They’ve been a weak possession team. Spin goal totals whichever way you’d like, but the bottom line is that their 221 goals for tied the Pittsburgh Penguins for the least of any playoff team last season.

While the Penguins acquired in-his-prime polarizing sniper Phil Kessel this summer, the Canadiens didn’t do much beyond adding fading polarizing sniper Alexander Semin and polarizing pest Zach Kassian to the mix.

Yes, Max Pacioretty deserves the accolades heaped upon him from sources including Jonathan Quick. It’s true that P.K. Subban can lead the charge on offense to an often dazzling degree. Semin could regain his self-confidence and upstarts like Alex Galchenyuk could make significant strides in their game.

Still, Therrien is considered a taskmaster and defense first-second-and-third sort of coach, so it wouldn’t be prudent to expect him to implement changes that would drastically boost offense.

If goals come, it will be in some combination of better shooting luck, nice work from the likes of Semin and improvement from within.

When you take everything under consideration, it’s tough to shake the impression that Montreal is more or less asking Price to repeat his all-world work from 2014-15.

Looking to make the leap: Michael McCarron

Michael McCarron will be playing professional hockey next year.

The question is where.

According to Habs GM Marc Bergevin, McCarron — Montreal’s first-round pick (25th overall) in 2013 — will likely start the season with the club’s AHL affiliate in St. John’s.

But in early July, he opened the door ever so slightly.

“There’s room for a young player [in Montreal] if they perform,” Bergevin explained, per the Gazette. “It’s up to them.”

There’s reason to believe McCarron could be that young player. At 20, he boasts tremendous size — 6-foot-6, 225 pounds — and is coming off a banner junior campaign, in which he scored 68 points in 56 games for OHL London and Oshawa, then another 18 in 21 playoff games, helping the Generals win the Memorial Cup while earning a spot on the tournament all-star team.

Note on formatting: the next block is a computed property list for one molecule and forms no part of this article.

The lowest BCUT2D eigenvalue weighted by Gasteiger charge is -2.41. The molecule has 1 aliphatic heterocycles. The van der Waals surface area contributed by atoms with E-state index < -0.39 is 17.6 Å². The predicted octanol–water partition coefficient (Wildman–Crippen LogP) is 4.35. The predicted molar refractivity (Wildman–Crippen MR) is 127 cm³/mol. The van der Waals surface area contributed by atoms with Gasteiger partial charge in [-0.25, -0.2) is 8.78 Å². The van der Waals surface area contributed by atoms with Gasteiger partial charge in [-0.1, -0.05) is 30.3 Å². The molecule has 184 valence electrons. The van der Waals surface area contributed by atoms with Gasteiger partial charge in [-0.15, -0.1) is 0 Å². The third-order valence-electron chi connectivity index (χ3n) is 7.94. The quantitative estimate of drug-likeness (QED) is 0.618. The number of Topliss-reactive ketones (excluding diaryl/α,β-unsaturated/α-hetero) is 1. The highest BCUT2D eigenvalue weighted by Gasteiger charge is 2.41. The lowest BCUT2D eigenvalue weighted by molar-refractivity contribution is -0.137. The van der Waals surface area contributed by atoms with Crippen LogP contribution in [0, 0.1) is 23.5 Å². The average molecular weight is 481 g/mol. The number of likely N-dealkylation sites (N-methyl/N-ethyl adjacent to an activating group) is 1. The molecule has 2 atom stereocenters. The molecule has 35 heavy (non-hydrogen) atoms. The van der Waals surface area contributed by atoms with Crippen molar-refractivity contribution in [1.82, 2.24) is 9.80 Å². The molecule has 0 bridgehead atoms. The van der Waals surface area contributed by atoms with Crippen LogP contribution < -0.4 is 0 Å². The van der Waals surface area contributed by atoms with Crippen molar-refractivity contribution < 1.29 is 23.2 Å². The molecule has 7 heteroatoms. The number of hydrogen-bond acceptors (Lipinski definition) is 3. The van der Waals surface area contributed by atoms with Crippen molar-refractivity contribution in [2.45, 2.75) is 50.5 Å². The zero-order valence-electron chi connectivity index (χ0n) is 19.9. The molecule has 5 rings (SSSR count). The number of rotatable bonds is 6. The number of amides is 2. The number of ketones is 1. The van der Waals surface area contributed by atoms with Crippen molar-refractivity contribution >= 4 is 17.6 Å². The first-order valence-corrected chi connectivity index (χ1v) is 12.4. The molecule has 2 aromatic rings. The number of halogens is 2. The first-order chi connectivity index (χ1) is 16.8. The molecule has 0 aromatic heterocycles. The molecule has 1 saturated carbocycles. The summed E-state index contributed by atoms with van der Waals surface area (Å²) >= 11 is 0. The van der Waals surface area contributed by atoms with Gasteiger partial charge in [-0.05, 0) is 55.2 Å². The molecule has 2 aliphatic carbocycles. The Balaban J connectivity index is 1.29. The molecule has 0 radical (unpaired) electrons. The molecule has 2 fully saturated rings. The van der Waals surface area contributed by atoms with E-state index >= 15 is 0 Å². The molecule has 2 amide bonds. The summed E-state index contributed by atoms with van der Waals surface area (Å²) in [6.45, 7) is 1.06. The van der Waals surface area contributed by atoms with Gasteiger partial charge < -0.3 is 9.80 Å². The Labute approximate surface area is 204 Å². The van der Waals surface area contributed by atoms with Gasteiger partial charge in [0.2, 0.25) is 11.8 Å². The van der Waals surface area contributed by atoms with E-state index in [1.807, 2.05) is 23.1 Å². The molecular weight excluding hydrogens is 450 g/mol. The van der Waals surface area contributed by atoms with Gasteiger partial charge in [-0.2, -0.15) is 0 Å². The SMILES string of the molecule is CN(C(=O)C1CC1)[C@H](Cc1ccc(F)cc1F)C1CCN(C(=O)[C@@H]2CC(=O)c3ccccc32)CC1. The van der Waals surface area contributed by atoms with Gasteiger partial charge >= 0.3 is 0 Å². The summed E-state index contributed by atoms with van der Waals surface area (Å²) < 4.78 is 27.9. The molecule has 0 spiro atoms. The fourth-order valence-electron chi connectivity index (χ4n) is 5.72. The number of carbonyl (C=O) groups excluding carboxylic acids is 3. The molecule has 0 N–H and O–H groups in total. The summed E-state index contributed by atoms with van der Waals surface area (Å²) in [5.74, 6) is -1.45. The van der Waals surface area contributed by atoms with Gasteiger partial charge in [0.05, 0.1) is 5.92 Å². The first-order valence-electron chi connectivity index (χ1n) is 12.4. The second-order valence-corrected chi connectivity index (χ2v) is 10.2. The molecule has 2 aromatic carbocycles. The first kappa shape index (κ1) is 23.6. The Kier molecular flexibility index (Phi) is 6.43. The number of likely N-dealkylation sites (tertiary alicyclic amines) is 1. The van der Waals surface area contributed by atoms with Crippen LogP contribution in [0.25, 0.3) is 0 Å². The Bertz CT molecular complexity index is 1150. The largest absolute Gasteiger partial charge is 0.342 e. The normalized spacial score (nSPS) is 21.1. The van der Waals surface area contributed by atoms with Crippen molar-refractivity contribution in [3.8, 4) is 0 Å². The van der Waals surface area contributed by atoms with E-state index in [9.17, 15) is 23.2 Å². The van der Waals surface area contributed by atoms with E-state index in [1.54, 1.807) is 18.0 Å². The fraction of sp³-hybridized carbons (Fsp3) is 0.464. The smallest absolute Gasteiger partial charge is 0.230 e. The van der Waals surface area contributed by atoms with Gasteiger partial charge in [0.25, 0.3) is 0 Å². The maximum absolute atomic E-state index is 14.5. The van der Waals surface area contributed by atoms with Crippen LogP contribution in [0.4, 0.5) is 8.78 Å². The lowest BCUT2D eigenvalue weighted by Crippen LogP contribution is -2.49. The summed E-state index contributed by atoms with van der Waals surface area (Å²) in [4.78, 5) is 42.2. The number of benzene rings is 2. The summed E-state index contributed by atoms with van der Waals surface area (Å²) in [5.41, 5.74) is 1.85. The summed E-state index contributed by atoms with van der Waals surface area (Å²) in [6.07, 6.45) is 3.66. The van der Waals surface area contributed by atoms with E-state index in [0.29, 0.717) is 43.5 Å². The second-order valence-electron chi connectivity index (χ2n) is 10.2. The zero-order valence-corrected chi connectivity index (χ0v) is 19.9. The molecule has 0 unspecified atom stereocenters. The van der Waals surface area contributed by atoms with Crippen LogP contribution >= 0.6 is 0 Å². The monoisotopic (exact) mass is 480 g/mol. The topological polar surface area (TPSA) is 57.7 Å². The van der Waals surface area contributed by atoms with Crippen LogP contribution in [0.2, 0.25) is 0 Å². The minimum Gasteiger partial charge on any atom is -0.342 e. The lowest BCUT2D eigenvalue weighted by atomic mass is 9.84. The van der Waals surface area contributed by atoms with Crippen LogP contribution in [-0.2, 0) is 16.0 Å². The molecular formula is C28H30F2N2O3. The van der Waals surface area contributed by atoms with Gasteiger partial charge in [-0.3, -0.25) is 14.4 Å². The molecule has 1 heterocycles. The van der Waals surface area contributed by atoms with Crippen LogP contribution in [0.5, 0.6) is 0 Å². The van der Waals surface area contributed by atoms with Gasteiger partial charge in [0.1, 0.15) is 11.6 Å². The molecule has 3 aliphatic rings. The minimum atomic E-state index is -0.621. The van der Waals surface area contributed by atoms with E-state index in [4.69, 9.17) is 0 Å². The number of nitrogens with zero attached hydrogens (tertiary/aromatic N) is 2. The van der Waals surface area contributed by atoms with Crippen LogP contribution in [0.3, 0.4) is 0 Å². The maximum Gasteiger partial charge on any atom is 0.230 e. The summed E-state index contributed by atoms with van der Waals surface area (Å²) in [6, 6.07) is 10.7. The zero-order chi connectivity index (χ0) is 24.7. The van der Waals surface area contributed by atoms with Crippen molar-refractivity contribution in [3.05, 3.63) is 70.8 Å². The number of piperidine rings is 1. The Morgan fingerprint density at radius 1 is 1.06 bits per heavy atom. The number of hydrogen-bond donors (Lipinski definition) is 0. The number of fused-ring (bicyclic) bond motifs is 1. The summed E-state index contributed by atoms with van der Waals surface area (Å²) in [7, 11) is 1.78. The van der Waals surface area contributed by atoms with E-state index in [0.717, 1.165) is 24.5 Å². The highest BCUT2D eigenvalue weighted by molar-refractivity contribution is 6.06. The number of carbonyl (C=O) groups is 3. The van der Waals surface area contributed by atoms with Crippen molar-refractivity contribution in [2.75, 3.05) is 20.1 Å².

As for his NHL prospects… well, McCarron isn’t lacking confidence.

“The way I look at it is, nobody can stop me when I’m going full speed and nobody can take the puck off me. That’s the way I think,” he said, per NHL.com. “I don’t know if that’s being cocky or not, but I just want to hold the puck as long as I can and take pucks to the net and be strong on pucks.”

McCarron’s size, strength and skill set certainly makes him a candidate for an NHL gig this fall.

Also helping his cause? A position switch.

McCarron moved to center last season and proved to be a dynamic force, while also becoming a more well-rounded player. He prides himself on versatility — “I can play on the wing or at center,” he told the Globe and Mail back in May — but that ability to play down the middle could really be to his advantage.

Right now, Montreal has Tomas Plekanec, David Desharnais, Lars Eller and Torrey Mitchell at center — hardly a dynamic group, and not especially deep. What’s more, Bergevin has expressed doubt that Alex Galchenyuk — the No. 3 overall pick in 2012, once thought to be the top-line pivot of the future — will ever play there.

“[Galchenyuk] is not there yet,” Bergevin explained at Montreal’s end-of-year presser. “He might never be a centerman.”

So yeah, a few factors working in McCarron’s favor.

The reality, though, is that making the leap from junior to the NHL is a tall task, even for a tantalizing prospect. McCarron will have to show remarkably well in training camp and the preseason — probably at center and wing — just to crack the Canadiens’ opening-night roster.

It’s Montreal Canadiens day at PHT

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If you wanted the story of Montreal’s ’14-15 campaign, all you had to do was watch the NHL Awards.

Or more specifically, the Carey Price awards.

Price was at the microphone four times to celebrate his banner campaign: Once for the Hart Trophy as league MVP, once for the Vezina as the NHL’s top netminder, once for the Ted Lindsay award as the most outstanding player as voted by the players, and once for the William Jennings Trophy as a goalie on the team that allowed the fewest goals in the regular season.

OK, he did have to share that last one with Corey Crawford. But you get the idea.

Simplistic as it sounds, Montreal’s season was mostly about Price, in that the Habs went as far as their star goalie would take them. Sure, other Canadiens played integral roles — Max Pacioretty scored 37 goals, P.K. Subban was a Norris Finalist — but for the most part, the 50 wins and 110 points and second-round playoff appearance was due to No. 31.

Which begs the question:

Can he do it again?

Off-season recap

GM Marc Bergevin’s spent most of the summer attending to in-house business. All three of his trade deadline pickups — Brian Flynn, Torrey Mitchell and Jeff Petry — were extended, with Petry scoring the biggest with a six-year, $33 million deal.

Youngsters Alex Galchenyuk, Michael Bournival, Jarred Tinordi, Christian Thomas, Greg Pateryn and Nathan Beaulieu were also given new deals, while veterans Mike Weaver, Sergei Gonchar, Manny Malhotra and P.A. Parenteau (via buyout) were sent packing.

As for new faces? Zack Kassian was acquired from Vancouver in exchange for Brandon Prust, while Carolina castoff Alex Semin was signed to a one-year, $1.1M deal after the ‘Canes bought him out.

At the draft, Montreal used its first-round pick to select WHL Everett blueliner Noah Juulsen 26th overall.

All in all, it was a perfunctory offseason for the Habs. Firmly in the mix as an Eastern Conference contender, the club didn’t feel the need to make a big summer splash — in fact, based on the Flynn and Mitchell and Petry contracts, it could be argued that Bergevin’s upgrading happened on Mar. 2, not July 1.